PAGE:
Six examples of gender bias on the disc golf course.
By Josh Woods, PhD ~
The M in MPO stands for “male,” right?
MPO is an abbreviation for “male pro open,” a PDGA tournament division for professional male disc golfers. I walked around with this idea for months. Walked around knowing, without question, what the M means.
Of course, I was wrong. The M stands for “mixed,” not male. Both men and women can compete in a PDGA division that has M in the code. There is no men’s division in disc golf.
It’s easy to take words for granted, even when their meanings are misunderstood.
Here’s another example:
The other day, a friend of mine jokingly called me a “wuss” after my less-than-courageous attempt at a downhill putt from twenty feet.
I wasn’t offended. I didn’t think much about it, really. For many disc golfers, wuss qualifies as low-grade smack talk. Lots of people walk around with the idea that saying wuss is no big deal.
The problem is, wuss insults some people. Among other things, it associates a weakness or lack of courage—an ineffectual downhill putt—with women or their private parts. As Mike Damone explains in Fast Times at Ridgemont High, a wuss is “part wimp, and part pussy.”
Sure, there are worse things to say, but the overuse of words like wuss can spoil the camaraderie of co-ed sports groups and generally discourage the participation of women in athletics.
Let’s consider a few more examples of bias in the language of disc golf.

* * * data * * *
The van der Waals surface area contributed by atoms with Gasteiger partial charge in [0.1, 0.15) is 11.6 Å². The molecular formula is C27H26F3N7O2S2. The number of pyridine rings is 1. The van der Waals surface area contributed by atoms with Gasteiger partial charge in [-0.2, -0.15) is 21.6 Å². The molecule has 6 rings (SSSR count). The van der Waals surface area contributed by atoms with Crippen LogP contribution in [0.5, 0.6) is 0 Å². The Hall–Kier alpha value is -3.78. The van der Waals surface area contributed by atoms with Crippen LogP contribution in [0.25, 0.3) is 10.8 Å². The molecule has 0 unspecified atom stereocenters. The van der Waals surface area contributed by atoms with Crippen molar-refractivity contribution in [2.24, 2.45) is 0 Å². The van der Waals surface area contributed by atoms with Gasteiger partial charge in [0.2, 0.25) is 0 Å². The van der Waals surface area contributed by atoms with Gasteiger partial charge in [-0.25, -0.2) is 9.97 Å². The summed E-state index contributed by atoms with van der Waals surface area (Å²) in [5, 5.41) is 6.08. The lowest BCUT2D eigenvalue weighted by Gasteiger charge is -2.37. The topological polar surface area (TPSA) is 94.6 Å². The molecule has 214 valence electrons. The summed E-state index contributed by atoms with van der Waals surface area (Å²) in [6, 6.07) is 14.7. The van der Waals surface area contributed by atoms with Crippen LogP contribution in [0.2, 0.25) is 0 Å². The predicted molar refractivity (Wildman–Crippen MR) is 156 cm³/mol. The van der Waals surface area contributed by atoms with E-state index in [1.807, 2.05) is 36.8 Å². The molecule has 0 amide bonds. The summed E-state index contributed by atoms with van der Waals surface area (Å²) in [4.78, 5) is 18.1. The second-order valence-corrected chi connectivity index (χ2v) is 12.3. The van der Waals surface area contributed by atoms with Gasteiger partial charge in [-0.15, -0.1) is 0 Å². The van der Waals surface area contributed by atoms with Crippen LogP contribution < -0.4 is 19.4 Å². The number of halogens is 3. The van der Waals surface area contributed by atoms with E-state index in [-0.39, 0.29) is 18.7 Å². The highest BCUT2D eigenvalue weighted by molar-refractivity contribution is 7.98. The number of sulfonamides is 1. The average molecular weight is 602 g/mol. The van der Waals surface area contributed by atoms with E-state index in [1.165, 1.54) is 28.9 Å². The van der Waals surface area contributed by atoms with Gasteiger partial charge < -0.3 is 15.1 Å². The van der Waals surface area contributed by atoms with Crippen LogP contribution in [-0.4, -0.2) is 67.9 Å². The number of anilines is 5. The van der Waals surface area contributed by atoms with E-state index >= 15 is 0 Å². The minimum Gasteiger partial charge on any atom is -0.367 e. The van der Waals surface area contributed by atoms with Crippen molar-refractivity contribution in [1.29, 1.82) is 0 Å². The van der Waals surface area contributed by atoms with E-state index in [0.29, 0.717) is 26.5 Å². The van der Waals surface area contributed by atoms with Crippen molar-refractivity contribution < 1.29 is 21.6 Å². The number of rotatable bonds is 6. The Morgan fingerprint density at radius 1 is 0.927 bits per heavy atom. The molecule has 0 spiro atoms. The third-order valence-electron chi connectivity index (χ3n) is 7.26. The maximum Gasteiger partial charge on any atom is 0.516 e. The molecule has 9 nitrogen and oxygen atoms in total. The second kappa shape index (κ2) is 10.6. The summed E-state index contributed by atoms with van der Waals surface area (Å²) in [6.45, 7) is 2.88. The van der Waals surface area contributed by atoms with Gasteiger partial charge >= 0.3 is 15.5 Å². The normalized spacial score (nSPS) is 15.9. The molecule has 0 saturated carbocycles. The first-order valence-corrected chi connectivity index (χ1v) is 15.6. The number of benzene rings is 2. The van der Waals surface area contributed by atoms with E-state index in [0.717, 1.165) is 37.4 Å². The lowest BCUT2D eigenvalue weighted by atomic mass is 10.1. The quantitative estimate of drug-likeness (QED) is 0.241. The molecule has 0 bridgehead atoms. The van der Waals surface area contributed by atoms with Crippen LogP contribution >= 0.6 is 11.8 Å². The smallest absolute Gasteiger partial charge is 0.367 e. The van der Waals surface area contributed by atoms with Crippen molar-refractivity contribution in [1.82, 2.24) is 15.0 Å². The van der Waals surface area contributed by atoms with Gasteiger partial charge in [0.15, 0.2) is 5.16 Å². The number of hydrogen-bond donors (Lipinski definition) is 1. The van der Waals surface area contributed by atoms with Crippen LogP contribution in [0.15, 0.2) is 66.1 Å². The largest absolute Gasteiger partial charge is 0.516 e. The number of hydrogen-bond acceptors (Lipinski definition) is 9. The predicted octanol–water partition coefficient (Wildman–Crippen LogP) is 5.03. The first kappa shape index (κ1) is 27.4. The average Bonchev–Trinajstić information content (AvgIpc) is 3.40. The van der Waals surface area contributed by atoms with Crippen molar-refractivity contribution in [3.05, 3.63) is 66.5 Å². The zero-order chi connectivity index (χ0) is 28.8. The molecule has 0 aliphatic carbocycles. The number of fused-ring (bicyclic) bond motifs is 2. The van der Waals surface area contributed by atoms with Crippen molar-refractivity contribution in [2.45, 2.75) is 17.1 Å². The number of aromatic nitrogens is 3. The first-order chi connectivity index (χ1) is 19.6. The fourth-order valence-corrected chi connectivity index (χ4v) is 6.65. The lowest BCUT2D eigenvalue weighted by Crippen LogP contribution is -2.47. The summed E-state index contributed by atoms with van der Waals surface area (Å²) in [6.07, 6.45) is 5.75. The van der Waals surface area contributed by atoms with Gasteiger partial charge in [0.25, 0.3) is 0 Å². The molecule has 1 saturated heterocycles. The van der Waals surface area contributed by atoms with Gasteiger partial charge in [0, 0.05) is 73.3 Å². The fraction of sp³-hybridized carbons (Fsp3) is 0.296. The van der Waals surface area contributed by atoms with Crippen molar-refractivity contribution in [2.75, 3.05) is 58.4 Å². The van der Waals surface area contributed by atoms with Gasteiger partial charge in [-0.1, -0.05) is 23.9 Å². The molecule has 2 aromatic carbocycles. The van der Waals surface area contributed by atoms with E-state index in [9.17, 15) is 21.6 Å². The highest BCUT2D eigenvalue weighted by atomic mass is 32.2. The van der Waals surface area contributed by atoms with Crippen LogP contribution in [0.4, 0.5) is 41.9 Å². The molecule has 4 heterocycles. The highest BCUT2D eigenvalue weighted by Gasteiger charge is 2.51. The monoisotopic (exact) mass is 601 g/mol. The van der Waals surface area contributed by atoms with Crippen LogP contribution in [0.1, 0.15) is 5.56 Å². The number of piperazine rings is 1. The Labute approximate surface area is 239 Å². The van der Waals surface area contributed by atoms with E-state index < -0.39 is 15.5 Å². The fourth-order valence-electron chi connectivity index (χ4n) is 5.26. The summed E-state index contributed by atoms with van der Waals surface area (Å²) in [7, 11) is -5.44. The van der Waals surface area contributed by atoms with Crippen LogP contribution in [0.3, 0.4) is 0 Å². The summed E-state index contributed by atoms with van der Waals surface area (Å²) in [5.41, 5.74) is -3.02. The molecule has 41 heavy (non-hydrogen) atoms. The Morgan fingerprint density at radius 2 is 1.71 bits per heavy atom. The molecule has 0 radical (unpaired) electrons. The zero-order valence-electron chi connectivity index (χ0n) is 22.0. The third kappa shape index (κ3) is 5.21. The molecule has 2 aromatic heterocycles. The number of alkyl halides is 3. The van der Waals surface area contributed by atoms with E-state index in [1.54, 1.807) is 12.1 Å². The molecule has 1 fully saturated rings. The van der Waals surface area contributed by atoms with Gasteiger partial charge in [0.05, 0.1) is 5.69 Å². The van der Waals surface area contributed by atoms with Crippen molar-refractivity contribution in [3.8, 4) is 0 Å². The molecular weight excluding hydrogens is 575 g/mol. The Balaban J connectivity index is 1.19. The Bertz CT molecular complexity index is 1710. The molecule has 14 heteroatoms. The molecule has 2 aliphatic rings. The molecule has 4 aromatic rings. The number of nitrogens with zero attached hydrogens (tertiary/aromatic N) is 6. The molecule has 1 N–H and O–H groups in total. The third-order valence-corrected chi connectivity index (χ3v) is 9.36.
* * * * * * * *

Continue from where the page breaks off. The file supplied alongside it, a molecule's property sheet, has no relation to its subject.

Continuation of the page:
Dudes as the Default
In most cases, men occupy the root category of sports. For instance, male basketball players compete in “the Final Four” and join the “National Basketball Association,” whereas women play in the “Women’s Final Four” and become members of the “Women’s National Basketball Association.”
Following suit, disc golf has the “United States Disc Golf Championship” and the “United States Women’s Disc Golf Championships.”
Gender marking implies that men’s sports are the norm, and that women’s sports are a subcategory, an add-on, an afterthought.
In a way, disc golf itself faces a similar plight. Disc golf is a subcategory of traditional golf. It’s lower on the linguistic pecking order. The distinction is subtle, but it’s there.
For instance, if you want to offend traditional golfers, call their sport “ball golf.” Traditional golfers enjoy the status of the master category. Evoking ball golf takes that away. It flattens the hierarchy and puts all the variations of golf on equal footing.
And so, golfers reject the name ball golf. Golf is golf, and everything else is derivative.